To Kill a Mockingbird

Dill lies about his father - and many other things. What is probably his motivation? What does Dill add to the children's lives?

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Dill's motivation for lying is that his fantasy world is much better than the real one in which he lives. Dill is a common young man suffering from neglect, and although he has everything he needs to grow physically, he does not get much attention at home. He is sent off in the summers to live with his aunt by a mother who does not show much interest in him. He lies for two reasons: 1) he wants a better life than he believes he has; and 2) he wants attention. He concocts stories to have others listen to him and show interest in him.

When Dill runs away from home and hides under Scout's bed, this truth about him becomes clear. He first lies and says that his new step-father abuses him. If this lie is true, then Dill can stay in Maycomb, where he lives a better life and gets more attention. Also, telling this story gets him both attention and concern from the adults.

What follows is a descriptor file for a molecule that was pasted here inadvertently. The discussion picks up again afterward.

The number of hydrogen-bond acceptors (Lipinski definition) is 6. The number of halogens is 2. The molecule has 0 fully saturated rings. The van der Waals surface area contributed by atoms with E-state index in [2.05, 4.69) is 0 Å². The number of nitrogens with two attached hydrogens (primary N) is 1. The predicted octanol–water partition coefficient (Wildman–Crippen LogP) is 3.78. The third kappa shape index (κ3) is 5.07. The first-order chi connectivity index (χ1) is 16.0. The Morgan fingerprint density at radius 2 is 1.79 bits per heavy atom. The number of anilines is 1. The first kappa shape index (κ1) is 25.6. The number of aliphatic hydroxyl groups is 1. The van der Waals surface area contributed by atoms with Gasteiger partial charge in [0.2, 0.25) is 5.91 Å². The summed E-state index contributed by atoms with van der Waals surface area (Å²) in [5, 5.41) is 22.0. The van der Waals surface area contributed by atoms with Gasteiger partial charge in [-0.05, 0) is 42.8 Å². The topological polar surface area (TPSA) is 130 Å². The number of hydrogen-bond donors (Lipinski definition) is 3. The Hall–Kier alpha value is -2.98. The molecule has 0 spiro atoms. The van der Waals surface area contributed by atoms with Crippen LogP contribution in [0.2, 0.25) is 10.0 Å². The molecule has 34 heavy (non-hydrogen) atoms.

However, Dill finally admits that this story isn't true. He was simply angry that his mother seemed to have no time for him, and ran away to Maycomb in anger and looking for friends.

Dill, in part, shows that sometimes things just aren't the way that they seem. Some homes aren't places where children want to be. Jem and Scout see their home as nearly idyllic, even though Scout has some questions about the way Atticus does things. Initially, she can't figure out why Dill would run away from home.